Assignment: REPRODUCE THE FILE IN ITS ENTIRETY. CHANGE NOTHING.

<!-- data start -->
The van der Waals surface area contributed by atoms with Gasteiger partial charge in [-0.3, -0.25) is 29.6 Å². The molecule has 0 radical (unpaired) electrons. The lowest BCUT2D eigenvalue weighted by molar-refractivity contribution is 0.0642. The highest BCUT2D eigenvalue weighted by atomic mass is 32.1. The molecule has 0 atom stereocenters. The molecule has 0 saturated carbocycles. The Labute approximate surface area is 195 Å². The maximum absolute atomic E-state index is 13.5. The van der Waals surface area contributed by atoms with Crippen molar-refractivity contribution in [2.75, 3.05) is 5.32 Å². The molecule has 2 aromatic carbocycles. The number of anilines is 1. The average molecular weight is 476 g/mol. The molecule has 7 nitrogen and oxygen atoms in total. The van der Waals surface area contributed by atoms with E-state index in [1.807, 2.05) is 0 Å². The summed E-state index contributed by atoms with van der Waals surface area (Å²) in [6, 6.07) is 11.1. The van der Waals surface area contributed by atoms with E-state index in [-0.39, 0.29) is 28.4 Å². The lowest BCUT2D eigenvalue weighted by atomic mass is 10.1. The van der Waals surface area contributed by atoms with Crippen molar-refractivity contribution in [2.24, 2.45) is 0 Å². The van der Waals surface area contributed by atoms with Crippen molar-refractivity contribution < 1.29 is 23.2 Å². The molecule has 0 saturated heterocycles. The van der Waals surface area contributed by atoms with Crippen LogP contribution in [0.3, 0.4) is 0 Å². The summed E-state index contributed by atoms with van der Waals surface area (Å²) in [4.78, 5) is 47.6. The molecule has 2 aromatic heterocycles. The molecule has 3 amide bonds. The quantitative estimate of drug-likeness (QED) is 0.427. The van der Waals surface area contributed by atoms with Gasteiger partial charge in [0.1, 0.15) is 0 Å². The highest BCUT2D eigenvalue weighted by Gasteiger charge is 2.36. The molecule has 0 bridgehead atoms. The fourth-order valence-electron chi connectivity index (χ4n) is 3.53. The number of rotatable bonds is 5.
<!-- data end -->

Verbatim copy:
The van der Waals surface area contributed by atoms with Gasteiger partial charge in [-0.3, -0.25) is 29.6 Å². The molecule has 0 radical (unpaired) electrons. The lowest BCUT2D eigenvalue weighted by molar-refractivity contribution is 0.0642. The highest BCUT2D eigenvalue weighted by atomic mass is 32.1. The molecule has 0 atom stereocenters. The molecule has 0 saturated carbocycles. The Labute approximate surface area is 195 Å². The maximum absolute atomic E-state index is 13.5. The van der Waals surface area contributed by atoms with Crippen molar-refractivity contribution in [2.75, 3.05) is 5.32 Å². The molecule has 2 aromatic carbocycles. The number of anilines is 1. The average molecular weight is 476 g/mol. The molecule has 7 nitrogen and oxygen atoms in total. The van der Waals surface area contributed by atoms with E-state index in [1.807, 2.05) is 0 Å². The summed E-state index contributed by atoms with van der Waals surface area (Å²) in [6, 6.07) is 11.1. The van der Waals surface area contributed by atoms with E-state index in [-0.39, 0.29) is 28.4 Å². The lowest BCUT2D eigenvalue weighted by atomic mass is 10.1. The van der Waals surface area contributed by atoms with Crippen molar-refractivity contribution in [2.24, 2.45) is 0 Å². The van der Waals surface area contributed by atoms with Crippen molar-refractivity contribution < 1.29 is 23.2 Å². The molecule has 0 saturated heterocycles. The van der Waals surface area contributed by atoms with Crippen LogP contribution in [0.3, 0.4) is 0 Å². The summed E-state index contributed by atoms with van der Waals surface area (Å²) in [4.78, 5) is 47.6. The molecule has 2 aromatic heterocycles. The molecule has 3 amide bonds. The quantitative estimate of drug-likeness (QED) is 0.427. The van der Waals surface area contributed by atoms with Gasteiger partial charge in [0.1, 0.15) is 0 Å². The highest BCUT2D eigenvalue weighted by Gasteiger charge is 2.36. The molecule has 0 bridgehead atoms. The fourth-order valence-electron chi connectivity index (χ4n) is 3.53. The number of rotatable bonds is 5.